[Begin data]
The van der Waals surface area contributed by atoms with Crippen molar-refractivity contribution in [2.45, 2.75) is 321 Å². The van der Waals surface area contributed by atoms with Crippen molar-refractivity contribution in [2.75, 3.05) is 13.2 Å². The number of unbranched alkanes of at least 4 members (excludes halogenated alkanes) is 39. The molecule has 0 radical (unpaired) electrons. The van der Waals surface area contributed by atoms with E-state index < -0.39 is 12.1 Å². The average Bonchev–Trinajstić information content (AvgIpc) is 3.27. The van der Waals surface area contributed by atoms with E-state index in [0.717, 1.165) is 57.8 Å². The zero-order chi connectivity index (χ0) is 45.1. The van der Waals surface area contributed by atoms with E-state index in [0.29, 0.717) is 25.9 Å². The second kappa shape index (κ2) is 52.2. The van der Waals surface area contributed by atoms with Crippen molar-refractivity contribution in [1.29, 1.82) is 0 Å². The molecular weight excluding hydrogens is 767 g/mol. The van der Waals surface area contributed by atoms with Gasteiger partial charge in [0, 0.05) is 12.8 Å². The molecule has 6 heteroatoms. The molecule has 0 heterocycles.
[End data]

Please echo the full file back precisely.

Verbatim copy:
The van der Waals surface area contributed by atoms with Crippen molar-refractivity contribution in [2.45, 2.75) is 321 Å². The van der Waals surface area contributed by atoms with Crippen molar-refractivity contribution in [2.75, 3.05) is 13.2 Å². The number of unbranched alkanes of at least 4 members (excludes halogenated alkanes) is 39. The molecule has 0 radical (unpaired) electrons. The van der Waals surface area contributed by atoms with E-state index < -0.39 is 12.1 Å². The average Bonchev–Trinajstić information content (AvgIpc) is 3.27. The van der Waals surface area contributed by atoms with E-state index in [0.717, 1.165) is 57.8 Å². The zero-order chi connectivity index (χ0) is 45.1. The van der Waals surface area contributed by atoms with E-state index in [0.29, 0.717) is 25.9 Å². The second kappa shape index (κ2) is 52.2. The van der Waals surface area contributed by atoms with Crippen molar-refractivity contribution in [1.29, 1.82) is 0 Å². The molecular weight excluding hydrogens is 767 g/mol. The van der Waals surface area contributed by atoms with Gasteiger partial charge in [0, 0.05) is 12.8 Å². The molecule has 6 heteroatoms. The molecule has 0 heterocycles.